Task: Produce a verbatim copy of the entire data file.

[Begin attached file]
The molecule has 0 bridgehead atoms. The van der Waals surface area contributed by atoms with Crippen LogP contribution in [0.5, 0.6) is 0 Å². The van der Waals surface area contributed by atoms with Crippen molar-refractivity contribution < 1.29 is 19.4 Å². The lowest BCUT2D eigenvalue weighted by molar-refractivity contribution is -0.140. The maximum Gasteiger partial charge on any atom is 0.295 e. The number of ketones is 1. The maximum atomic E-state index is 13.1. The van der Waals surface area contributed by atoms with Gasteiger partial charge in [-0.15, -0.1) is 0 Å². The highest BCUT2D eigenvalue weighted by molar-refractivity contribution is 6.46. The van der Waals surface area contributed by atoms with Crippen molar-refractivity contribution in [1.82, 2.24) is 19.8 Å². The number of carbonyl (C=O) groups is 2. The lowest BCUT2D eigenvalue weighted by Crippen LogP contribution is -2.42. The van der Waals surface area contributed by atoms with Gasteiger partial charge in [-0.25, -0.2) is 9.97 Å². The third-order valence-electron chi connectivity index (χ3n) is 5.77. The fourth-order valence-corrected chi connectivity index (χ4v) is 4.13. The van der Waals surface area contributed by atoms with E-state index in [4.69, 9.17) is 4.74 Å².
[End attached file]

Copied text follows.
The molecule has 0 bridgehead atoms. The van der Waals surface area contributed by atoms with Crippen LogP contribution in [0.5, 0.6) is 0 Å². The van der Waals surface area contributed by atoms with Crippen molar-refractivity contribution < 1.29 is 19.4 Å². The lowest BCUT2D eigenvalue weighted by molar-refractivity contribution is -0.140. The maximum Gasteiger partial charge on any atom is 0.295 e. The number of ketones is 1. The maximum atomic E-state index is 13.1. The van der Waals surface area contributed by atoms with Gasteiger partial charge in [-0.15, -0.1) is 0 Å². The highest BCUT2D eigenvalue weighted by molar-refractivity contribution is 6.46. The van der Waals surface area contributed by atoms with Crippen molar-refractivity contribution in [1.82, 2.24) is 19.8 Å². The number of carbonyl (C=O) groups is 2. The lowest BCUT2D eigenvalue weighted by Crippen LogP contribution is -2.42. The van der Waals surface area contributed by atoms with Gasteiger partial charge in [-0.25, -0.2) is 9.97 Å². The third-order valence-electron chi connectivity index (χ3n) is 5.77. The fourth-order valence-corrected chi connectivity index (χ4v) is 4.13. The van der Waals surface area contributed by atoms with E-state index in [4.69, 9.17) is 4.74 Å².